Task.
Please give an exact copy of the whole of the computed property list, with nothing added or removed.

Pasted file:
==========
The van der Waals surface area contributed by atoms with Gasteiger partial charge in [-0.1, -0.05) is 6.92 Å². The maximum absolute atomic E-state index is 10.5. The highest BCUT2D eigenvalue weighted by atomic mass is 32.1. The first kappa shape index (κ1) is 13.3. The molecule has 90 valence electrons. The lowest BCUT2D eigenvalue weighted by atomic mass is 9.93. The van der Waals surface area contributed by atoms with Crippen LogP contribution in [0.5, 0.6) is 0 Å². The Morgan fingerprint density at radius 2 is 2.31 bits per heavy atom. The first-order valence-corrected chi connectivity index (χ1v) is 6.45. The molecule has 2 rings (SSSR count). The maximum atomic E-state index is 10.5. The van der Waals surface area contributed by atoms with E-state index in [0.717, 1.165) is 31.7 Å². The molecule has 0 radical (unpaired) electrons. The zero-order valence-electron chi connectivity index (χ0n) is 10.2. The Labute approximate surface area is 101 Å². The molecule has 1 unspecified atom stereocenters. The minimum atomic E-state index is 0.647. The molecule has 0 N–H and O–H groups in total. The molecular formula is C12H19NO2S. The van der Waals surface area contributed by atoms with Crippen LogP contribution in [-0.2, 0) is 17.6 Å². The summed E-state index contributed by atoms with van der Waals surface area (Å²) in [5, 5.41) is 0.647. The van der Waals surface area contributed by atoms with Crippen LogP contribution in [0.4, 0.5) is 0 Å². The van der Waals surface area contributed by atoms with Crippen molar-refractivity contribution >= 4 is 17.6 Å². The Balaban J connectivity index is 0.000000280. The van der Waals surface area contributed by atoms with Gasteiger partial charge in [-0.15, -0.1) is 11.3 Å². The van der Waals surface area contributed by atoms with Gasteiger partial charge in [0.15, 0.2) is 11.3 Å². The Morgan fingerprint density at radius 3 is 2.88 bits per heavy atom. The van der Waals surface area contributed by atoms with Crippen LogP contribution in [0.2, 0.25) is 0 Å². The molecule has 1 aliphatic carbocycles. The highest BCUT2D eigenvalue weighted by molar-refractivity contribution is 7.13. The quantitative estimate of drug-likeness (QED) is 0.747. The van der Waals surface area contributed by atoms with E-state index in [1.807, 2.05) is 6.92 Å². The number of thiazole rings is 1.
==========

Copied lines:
The van der Waals surface area contributed by atoms with Gasteiger partial charge in [-0.1, -0.05) is 6.92 Å². The maximum absolute atomic E-state index is 10.5. The highest BCUT2D eigenvalue weighted by atomic mass is 32.1. The first kappa shape index (κ1) is 13.3. The molecule has 90 valence electrons. The lowest BCUT2D eigenvalue weighted by atomic mass is 9.93. The van der Waals surface area contributed by atoms with Crippen LogP contribution in [0.5, 0.6) is 0 Å². The Morgan fingerprint density at radius 2 is 2.31 bits per heavy atom. The first-order valence-corrected chi connectivity index (χ1v) is 6.45. The molecule has 2 rings (SSSR count). The maximum atomic E-state index is 10.5. The van der Waals surface area contributed by atoms with E-state index in [0.717, 1.165) is 31.7 Å². The molecule has 0 radical (unpaired) electrons. The zero-order valence-electron chi connectivity index (χ0n) is 10.2. The Labute approximate surface area is 101 Å². The molecule has 1 unspecified atom stereocenters. The minimum atomic E-state index is 0.647. The molecule has 0 N–H and O–H groups in total. The molecular formula is C12H19NO2S. The van der Waals surface area contributed by atoms with Crippen LogP contribution in [-0.2, 0) is 17.6 Å². The summed E-state index contributed by atoms with van der Waals surface area (Å²) in [5, 5.41) is 0.647. The van der Waals surface area contributed by atoms with Crippen LogP contribution in [0.4, 0.5) is 0 Å². The van der Waals surface area contributed by atoms with Crippen molar-refractivity contribution >= 4 is 17.6 Å². The Balaban J connectivity index is 0.000000280. The van der Waals surface area contributed by atoms with Gasteiger partial charge in [-0.15, -0.1) is 11.3 Å². The van der Waals surface area contributed by atoms with Gasteiger partial charge in [0.15, 0.2) is 11.3 Å². The Morgan fingerprint density at radius 3 is 2.88 bits per heavy atom. The van der Waals surface area contributed by atoms with Crippen LogP contribution in [0.2, 0.25) is 0 Å². The molecule has 1 aliphatic carbocycles. The highest BCUT2D eigenvalue weighted by molar-refractivity contribution is 7.13. The quantitative estimate of drug-likeness (QED) is 0.747. The van der Waals surface area contributed by atoms with E-state index in [1.807, 2.05) is 6.92 Å². The number of thiazole rings is 1.